Terry Moore reveals the crux of the ideas behind "Rachel Rising" in issue #10 and it's interesting enough that all the mysteries feel well worth the wait. More importantly perhaps, the crux is a nice solid grey area that will leave readers thinking about right and wrong long after putting the book down.
There's a wonderful "Do the ends justify the means?" aspect to the turn "Rachel Rising" has taken. You can't help but be horrified by the long dead town and the crimes committed to some these characters long ago, but the vengeance the character seeks, though certainly emotionally understandable, does not exactly feel justified either. It gives the book and its characters some layers and nuance that will leave you thinking even more than the mysteries have up to this point.
I'm not sure what can be said about Moore's visuals that haven't already been said. They're beautiful. He draws his characters with a consistency that every artist should strive for and his interest in expression and character acting is evident on every page. He can do more with simple black and white than most comic artists can do with unlimited colors. The pages are strong enough to stand on their own without words and Moore is completely comfortable letting them do so.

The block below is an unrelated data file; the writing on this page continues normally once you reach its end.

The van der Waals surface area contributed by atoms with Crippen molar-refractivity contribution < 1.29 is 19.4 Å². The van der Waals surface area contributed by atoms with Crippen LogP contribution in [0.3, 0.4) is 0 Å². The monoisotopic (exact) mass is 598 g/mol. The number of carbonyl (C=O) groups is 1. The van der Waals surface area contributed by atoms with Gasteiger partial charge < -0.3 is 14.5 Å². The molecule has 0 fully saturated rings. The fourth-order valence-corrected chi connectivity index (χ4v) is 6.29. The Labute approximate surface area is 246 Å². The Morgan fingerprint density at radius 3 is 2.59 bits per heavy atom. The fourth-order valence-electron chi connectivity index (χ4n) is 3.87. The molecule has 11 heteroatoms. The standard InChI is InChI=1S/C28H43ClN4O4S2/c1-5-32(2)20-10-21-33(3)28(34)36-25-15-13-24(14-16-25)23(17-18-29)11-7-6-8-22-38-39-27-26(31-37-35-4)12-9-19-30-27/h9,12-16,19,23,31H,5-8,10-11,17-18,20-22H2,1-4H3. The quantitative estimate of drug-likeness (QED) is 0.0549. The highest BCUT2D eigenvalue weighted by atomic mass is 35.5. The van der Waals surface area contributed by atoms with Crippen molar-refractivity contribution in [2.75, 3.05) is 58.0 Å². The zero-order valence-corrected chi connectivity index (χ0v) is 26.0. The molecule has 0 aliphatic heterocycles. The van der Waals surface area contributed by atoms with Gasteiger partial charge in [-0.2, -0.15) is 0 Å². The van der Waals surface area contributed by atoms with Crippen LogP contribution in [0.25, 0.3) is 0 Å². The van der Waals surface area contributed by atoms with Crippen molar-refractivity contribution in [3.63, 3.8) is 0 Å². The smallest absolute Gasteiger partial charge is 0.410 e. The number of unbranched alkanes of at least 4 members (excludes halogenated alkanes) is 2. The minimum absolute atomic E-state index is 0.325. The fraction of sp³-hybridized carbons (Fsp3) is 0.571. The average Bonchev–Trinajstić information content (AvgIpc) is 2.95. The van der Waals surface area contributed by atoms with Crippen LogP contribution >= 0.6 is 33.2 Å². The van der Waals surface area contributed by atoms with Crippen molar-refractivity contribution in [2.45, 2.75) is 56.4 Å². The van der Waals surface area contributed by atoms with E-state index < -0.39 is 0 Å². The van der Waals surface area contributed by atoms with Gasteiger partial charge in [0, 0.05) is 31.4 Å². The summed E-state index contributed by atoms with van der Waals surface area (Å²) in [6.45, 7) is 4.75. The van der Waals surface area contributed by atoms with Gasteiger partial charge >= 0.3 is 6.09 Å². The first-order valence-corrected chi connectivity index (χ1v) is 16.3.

However, this issue a bit exposition heavy and I can't help but feel that the story would have resonated even more powerfully if told in action rather than a few pages of talking heads. That said, the reveal was interesting enough and Moore's talking heads are lovely enough that I didn't really mind as much as I perhaps should have.
Perhaps my favorite thing about "Rachel Rising" is that Moore has expertly strung us along for nine issues, building mystery and revealing tiny clues along the way, all leading to some big reveals in this issue. Yet, there's still obviously a lot to come. If what's to come is as interesting as what we've already seen, then we're all in for a treat.